AHA stats show decrease in death rates, rise in comorbidities
Cardiovascular disease (CVD) death rates are declining, but CVD is still the No. 1 cause of death in the United States, and risk factor control remains a challenge for many, according to the American Heart Association (AHA) release of the “Heart Disease and Stroke Statistics—2008 Update,” published online on Dec. 17 at Circulation.

CVD include heart disease, stroke, high blood pressure, heart failure and several other conditions including arrhythmias, atrial fibrillation, cardiomyopathy and peripheral arterial disease.

CVD has been the leading cause of death in the United States every year since 1900, except during the 1918 flu epidemic. In 2004, the most recent year for which final statistics were available for this report, the age-adjusted CVD death rate per 100,000 persons was 288, compared to 307.7 in 2003. CVD (the overall leading cause of death) was listed as the underlying cause of death in 869,724 deaths, compared to 911,163 deaths in 2003.

Cancer was the second-leading cause of death, responsible for 553,888 lives lost. Stroke, when considered separately from other CVDs, was the nation's third-leading killer (150,074 deaths). Coronary heart disease (CHD), even when considered separately from other CVDs, was still by far the nation's single leading cause of death (451,326).

Donald Lloyd-Jones, MD, chair of AHA’s statistics committee, which, along with the association's stroke statistics subcomittee, is responsible for the update, said the “statistics make it clear that CVD remains, by far, our greatest public health challenge.”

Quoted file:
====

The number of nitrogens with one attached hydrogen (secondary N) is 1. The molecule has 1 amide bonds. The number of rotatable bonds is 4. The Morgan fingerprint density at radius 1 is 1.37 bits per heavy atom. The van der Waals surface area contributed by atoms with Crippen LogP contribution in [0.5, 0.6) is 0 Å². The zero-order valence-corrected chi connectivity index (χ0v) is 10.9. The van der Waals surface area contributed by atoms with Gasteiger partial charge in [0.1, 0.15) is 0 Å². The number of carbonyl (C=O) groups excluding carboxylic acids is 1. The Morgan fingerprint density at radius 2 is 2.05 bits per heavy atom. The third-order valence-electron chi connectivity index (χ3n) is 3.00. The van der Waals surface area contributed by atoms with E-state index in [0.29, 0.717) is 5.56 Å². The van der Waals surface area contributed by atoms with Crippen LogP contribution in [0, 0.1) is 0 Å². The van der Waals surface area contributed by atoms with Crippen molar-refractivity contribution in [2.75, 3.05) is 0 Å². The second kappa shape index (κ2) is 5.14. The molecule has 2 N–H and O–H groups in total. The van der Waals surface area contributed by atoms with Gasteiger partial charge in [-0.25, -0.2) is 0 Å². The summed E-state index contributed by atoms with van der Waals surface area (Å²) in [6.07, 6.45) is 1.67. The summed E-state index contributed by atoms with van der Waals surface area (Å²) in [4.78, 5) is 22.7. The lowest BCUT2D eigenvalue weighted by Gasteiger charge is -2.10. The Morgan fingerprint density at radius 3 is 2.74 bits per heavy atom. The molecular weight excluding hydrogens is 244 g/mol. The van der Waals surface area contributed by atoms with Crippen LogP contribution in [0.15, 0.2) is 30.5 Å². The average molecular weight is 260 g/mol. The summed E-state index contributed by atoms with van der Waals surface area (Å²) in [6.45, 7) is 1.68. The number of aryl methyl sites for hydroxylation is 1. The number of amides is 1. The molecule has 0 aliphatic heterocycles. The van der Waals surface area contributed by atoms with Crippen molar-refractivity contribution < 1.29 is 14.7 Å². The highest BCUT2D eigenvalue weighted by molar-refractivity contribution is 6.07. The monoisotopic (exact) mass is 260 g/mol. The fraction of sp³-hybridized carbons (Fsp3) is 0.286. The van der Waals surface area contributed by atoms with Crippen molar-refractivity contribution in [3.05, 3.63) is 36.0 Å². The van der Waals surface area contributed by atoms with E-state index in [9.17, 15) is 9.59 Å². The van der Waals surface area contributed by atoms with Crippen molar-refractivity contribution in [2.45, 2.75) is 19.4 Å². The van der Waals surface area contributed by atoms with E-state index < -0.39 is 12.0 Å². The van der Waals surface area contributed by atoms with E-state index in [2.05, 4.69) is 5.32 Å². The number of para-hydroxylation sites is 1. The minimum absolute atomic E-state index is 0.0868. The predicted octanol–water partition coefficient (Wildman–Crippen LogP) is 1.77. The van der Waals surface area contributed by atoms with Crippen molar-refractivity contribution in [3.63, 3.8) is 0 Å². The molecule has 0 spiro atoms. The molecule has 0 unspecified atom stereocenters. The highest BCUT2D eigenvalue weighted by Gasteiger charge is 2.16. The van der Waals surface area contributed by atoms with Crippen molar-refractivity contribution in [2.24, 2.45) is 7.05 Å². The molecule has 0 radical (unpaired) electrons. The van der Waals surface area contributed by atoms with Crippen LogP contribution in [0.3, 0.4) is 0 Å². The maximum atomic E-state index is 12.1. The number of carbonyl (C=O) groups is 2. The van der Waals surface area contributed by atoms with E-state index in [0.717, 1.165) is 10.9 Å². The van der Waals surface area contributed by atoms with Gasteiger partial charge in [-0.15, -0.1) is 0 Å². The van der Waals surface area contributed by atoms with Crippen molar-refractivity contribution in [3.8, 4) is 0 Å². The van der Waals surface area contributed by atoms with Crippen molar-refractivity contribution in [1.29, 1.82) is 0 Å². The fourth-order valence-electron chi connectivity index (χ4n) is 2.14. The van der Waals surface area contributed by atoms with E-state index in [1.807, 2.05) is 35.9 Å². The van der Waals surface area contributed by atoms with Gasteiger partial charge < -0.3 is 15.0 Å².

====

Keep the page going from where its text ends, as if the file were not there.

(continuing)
While CVD deaths appear to be decreasing, the prevalence of related risk factors is holding steady or increasing. Obesity, in both adults and children, has been rising for several decades. Sixty-six percent of adults are overweight while 31.4 percent are obese. Seventeen percent of children and adolescents ages 12 to 19 are overweight, along with 17.5 percent of children aged six to 11, and 14 percent of children aged two to five.

Smoking, which raises the risk of CHD death two to three times, remains highly prevalent. More than 46 million U.S. adults are daily smokers, and about 4,000 people aged 12 to 17 begin smoking every day.

The 2008 update also includes enhanced content for diabetes, a major cardiovascular risk factor, and end-stage renal disease and chronic kidney disease, which are associated with diabetes and high blood pressure.

The AHA said it does not generate the data, but synthesizes it from various sources and provides it online without charge for government policymakers, physicians, researchers, educators and the public.